Another issue growers dealt with this growing season, aside from resistance, was the overall amount of pressure in which CLS was seen in some areas. This concern wasn’t necessarily related to resistance, but rather overwintering.
“In 2015 we had a warm and wet September, which led to a high population of the pathogen later in the season and a high overwintering pathogen population. Now this year we had more Cercospora during the growing season than we did last year. With another warm and wet fall in 2016, next year does not look to be much better. Anytime you have conditions for a good sugarbeet crop in this region, those conditions are also very conducive for Cercospora Leaf Spot. If you have a high overwintering population of Cercospora, and then have a good growing season, you will have to fight for control of leaf spot.”
Farmers can be proactive when it comes to the overwintering of CLS. Incorporating your infected leaves into the soil after harvest may help decrease the pressure of Cercospora for the following growing season.
“When you are defoliating the beets during harvest, those leaves will break off and stay on the ground. Infected leaves will be moved by wind to surrounding areas, including fields which did not have sugarbeets this year. If you incorporate the leaves into the soil in the fall, that will help break it down and reduce the problem. So you want to incorporate the infected residue as much as possible. If the residue remains on top of the soil then it will lead to higher disease incidence and possibly more damage next year.”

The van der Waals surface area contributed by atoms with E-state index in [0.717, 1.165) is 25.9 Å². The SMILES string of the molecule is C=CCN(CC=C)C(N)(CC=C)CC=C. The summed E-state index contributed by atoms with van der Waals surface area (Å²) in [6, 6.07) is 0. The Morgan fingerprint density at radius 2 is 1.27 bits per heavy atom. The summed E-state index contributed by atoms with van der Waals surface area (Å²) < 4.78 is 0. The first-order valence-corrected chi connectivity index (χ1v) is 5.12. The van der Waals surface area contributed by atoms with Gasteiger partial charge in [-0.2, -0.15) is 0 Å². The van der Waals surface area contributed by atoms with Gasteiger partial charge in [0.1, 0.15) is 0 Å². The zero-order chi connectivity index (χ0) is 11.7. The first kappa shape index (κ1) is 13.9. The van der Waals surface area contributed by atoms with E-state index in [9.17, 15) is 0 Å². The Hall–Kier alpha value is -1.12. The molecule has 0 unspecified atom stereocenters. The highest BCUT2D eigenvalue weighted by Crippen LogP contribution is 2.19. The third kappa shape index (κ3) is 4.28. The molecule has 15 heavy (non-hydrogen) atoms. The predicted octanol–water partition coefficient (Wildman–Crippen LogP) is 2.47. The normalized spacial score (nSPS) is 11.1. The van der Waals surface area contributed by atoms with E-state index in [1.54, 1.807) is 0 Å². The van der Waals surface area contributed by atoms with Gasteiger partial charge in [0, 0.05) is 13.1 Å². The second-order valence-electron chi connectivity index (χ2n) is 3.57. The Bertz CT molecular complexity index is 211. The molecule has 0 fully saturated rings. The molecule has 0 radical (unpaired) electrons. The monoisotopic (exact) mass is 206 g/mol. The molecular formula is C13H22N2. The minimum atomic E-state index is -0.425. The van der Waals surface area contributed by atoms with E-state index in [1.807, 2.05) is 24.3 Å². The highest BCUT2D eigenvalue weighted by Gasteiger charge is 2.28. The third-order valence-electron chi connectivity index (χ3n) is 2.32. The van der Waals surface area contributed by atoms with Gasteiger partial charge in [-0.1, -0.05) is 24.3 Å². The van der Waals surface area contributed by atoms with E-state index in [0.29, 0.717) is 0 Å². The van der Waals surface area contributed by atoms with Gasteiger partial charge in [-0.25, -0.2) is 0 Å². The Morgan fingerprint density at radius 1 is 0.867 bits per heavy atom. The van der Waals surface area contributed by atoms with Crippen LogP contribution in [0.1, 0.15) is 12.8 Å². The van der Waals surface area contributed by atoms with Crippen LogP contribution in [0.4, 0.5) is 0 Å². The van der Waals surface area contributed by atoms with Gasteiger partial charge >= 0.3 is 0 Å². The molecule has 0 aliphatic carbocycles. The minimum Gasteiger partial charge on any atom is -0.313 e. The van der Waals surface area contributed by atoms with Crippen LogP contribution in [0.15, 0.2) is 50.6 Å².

As of now Cercospora pressure is forecasted to be higher than both the 2015 and 2016 growing seasons. Giving yourself the best chance at controlling the disease comes down to a couple of key management decisions.
“Because of the fact that next year we expect to see more leaf spot, number one, I would plan on looking for a more tolerant variety to CLS. Number two, make your first fungicide application at disease onset or when the first symptoms are observed in the factory district and keep spraying on time using mixtures of different chemistries,” said Khan.
“Growers are encouraged to complete the annual survey. Information provided for the different growing areas will help me in getting support from Minnesota and North Dakota Departments of Agriculture when requesting special exemptions for use of fungicides.” – Mike Spieker
Editor & General Manager of The Sugarbeet Grower